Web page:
Based on my research and according to leading international certifiers, PETA, it was evident that no animal testing was done throughout the manufacturing process. Many customers, like myself, value cruelty-free products, and although Dove fulfills this, it doesn’t imply all the ingredients are harmless to us because corporations often use humans as the “guinea pigs” instead. The manufacturing/production process is critical for investigating the environmental costs of a product, however, I was unable to find any sources as to how the Clean Comfort Soap Bar is made. This makes our analysis difficult because we cannot gauge an understanding of how much land or water is used – aside from their highlighted goals on zero waste and plastic reduction – nor the potential environmental degradation/impacts caused by the processes. It’s disheartening to see the lack of transparency on how the product is made because throughout the Dove website, transparency is emphasized; however, it’s mainly in terms of the sustainability they hope to achieve rather than actual achievements. The manufacturing factories and transportation processes require a great deal of energy and most likely are dependent on CO2-releasing fossil fuels. Greenhouse gasses and a plethora of waste byproducts are also expected to be released from the conversion of raw materials into usable products. The website is unclear on their processes, however, they have some factory commitments to zero waste through composting, recycling, and recycled uniforms, showing they are willing to start making regenerative changes. Dove’s sustainability ideals can be achieved, but they must put in substantial transformative efforts and not just the bare minimum to satisfy consumers because looking green won’t cut it. I believe corporations must include full transparency throughout the product lifecycle to evaluate how ethical and unjust their processes truly are.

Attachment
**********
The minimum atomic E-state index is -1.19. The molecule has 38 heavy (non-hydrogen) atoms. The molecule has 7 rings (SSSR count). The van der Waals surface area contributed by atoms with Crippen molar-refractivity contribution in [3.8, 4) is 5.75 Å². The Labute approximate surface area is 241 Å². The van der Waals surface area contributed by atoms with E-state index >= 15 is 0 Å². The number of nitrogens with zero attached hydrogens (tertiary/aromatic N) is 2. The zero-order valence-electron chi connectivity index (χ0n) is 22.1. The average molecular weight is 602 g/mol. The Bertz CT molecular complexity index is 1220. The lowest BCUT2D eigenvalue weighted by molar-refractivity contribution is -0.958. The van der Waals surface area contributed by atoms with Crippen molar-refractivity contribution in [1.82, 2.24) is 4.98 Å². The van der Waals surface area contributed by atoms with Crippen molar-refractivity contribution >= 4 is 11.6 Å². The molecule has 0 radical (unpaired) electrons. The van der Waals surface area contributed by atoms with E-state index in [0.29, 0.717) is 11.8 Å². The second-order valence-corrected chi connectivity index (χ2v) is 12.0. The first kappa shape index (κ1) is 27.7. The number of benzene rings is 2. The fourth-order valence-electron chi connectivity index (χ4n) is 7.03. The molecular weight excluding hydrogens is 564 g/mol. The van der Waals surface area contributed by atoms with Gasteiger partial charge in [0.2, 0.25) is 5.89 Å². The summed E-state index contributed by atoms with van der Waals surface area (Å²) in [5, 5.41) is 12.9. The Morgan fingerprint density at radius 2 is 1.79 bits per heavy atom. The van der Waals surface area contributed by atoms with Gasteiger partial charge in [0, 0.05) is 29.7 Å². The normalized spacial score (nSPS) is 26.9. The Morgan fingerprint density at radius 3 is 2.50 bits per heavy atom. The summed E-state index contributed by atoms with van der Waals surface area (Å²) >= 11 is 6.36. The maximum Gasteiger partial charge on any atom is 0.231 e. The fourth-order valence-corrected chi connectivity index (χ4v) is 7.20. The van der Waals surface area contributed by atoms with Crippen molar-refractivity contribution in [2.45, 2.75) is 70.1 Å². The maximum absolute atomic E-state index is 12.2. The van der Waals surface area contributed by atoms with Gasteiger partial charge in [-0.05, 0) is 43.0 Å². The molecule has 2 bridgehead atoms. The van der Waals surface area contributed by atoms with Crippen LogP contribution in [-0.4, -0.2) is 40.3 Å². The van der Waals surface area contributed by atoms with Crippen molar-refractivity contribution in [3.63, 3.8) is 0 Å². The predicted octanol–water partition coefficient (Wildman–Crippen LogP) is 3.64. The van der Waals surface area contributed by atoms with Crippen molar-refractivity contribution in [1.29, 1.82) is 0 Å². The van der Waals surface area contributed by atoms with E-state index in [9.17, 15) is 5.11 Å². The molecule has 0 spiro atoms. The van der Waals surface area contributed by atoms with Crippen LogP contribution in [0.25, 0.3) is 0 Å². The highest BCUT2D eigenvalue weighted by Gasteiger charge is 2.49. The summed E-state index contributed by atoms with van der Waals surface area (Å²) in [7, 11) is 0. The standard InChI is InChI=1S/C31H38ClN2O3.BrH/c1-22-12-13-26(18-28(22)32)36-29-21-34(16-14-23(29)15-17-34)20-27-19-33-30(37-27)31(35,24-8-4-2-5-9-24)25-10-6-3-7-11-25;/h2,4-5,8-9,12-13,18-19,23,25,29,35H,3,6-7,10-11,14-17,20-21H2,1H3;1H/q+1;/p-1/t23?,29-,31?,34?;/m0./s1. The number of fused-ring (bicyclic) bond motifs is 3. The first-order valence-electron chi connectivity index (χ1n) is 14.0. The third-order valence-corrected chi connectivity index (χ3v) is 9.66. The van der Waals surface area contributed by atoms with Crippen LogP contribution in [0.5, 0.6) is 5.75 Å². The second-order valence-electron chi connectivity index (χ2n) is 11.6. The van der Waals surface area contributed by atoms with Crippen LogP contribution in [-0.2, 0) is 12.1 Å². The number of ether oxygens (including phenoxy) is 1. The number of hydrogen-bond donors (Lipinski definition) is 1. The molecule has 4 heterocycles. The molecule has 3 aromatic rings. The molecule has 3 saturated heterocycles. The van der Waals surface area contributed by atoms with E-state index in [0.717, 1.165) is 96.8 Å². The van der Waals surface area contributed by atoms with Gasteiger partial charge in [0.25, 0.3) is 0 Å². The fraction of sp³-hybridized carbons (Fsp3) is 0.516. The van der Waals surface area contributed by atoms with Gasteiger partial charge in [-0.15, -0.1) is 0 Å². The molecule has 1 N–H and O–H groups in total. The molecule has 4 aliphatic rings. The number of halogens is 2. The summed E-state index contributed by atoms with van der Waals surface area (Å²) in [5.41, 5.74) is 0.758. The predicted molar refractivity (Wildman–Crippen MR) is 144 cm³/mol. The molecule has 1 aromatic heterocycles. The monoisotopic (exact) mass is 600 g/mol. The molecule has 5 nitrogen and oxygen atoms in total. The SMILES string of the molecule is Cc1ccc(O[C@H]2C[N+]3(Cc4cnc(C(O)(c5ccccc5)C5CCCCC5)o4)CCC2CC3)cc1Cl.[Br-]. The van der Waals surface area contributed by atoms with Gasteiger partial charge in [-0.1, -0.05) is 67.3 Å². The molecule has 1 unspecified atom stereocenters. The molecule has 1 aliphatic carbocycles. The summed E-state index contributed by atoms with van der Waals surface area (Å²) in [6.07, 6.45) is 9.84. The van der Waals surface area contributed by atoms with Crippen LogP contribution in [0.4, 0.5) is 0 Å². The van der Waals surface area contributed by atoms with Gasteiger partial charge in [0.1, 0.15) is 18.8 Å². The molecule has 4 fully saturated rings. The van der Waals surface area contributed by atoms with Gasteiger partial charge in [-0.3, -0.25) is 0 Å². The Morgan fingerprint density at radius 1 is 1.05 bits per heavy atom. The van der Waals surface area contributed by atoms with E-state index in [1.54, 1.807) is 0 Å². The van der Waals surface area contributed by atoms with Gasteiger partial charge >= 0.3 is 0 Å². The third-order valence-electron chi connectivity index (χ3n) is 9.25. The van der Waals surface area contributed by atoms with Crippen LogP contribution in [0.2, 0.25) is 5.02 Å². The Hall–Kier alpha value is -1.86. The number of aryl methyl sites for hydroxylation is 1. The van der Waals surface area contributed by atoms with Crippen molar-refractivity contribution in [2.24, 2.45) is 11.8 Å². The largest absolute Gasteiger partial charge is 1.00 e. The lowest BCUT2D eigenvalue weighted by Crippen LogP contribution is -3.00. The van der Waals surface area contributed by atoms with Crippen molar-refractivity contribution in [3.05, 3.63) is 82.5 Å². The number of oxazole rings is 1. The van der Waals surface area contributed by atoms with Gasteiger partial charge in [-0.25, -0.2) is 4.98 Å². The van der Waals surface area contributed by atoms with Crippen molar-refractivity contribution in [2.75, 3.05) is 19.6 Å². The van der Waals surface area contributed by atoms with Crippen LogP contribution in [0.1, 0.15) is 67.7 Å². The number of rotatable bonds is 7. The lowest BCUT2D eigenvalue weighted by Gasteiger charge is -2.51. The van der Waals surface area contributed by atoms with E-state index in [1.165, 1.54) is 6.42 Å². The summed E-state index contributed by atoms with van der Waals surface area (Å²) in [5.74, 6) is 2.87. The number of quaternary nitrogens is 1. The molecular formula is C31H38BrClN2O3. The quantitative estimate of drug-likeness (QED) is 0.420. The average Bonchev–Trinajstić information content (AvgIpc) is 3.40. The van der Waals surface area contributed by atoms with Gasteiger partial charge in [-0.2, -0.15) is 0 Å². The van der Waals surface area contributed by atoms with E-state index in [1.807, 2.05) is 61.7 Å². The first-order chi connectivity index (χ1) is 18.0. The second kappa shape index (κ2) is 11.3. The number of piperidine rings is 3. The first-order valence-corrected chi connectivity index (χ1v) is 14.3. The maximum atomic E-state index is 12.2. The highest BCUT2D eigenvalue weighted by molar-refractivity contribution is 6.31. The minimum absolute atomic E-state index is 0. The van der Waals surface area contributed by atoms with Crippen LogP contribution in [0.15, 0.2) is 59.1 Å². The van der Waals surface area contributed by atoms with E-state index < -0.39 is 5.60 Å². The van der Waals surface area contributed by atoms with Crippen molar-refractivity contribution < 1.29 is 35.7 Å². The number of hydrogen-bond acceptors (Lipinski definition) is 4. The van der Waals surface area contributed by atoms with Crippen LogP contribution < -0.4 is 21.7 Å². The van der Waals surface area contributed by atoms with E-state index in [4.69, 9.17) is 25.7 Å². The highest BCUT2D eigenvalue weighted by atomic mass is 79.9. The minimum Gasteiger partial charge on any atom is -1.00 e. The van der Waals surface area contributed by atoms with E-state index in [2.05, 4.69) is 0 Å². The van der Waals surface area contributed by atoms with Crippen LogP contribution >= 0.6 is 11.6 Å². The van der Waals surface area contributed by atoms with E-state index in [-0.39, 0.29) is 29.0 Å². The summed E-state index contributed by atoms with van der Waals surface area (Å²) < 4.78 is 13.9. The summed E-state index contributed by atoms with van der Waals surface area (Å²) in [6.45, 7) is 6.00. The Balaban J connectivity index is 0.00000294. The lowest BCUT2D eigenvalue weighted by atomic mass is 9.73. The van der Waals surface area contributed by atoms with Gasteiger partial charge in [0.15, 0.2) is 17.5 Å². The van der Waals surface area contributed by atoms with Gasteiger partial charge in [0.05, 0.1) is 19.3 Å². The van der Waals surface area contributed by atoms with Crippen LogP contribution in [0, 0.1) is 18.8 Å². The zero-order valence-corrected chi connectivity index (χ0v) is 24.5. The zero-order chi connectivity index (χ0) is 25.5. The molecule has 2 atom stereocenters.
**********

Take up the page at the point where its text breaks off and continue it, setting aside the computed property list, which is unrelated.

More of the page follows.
Dove, owned by Unilever, is a personal care brand founded in the US in the 1950s. It currently offers products for men, women, and babies in over 150 countries. Similar to Unilever’s commitment to a waste-free world, Dove has committed to a NO | BETTER | LESS PLASTIC initiative by 2025 to reduce the manufacturing of 20,500 tonnes of virgin plastic/year. Achieving this goal will require making the iconic Beauty Bars plastic-free, launching 100% recycled bottles, and trialing a refillable deodorant. Removing plastic packaging from soap bars has tremendous impacts on the environment because it prevents the extraction of fossil fuels and the leaching of microplastics. On another note, 100% recycled only means the material used is recycled, meaning this product itself may not be recyclable and will contribute to our waste stream; however, this does provide the potential for a biodegradable bottle. Dove emphasizes the issue of plastic pollution to highlight how much will be produced at our current rate, however, this gives a global perspective of the issue rather than elaborating on how their progress has countered it. The brand targets average consumers who lack the time for a proper skincare routine to boost confidence and skin health, although, it does not excuse their lack of transparency on their “natural” products and the means of acquisition. Though they have improved factories through more recycled materials and some zero-waste commitments, these just minimize costs instead of improving working conditions and living wages for employees. Even though Dove has capitalized power, we have the purchasing power to boycott them or demand they continuously improve large-scale product recyclability while switching to environmentally-friendly core ingredients.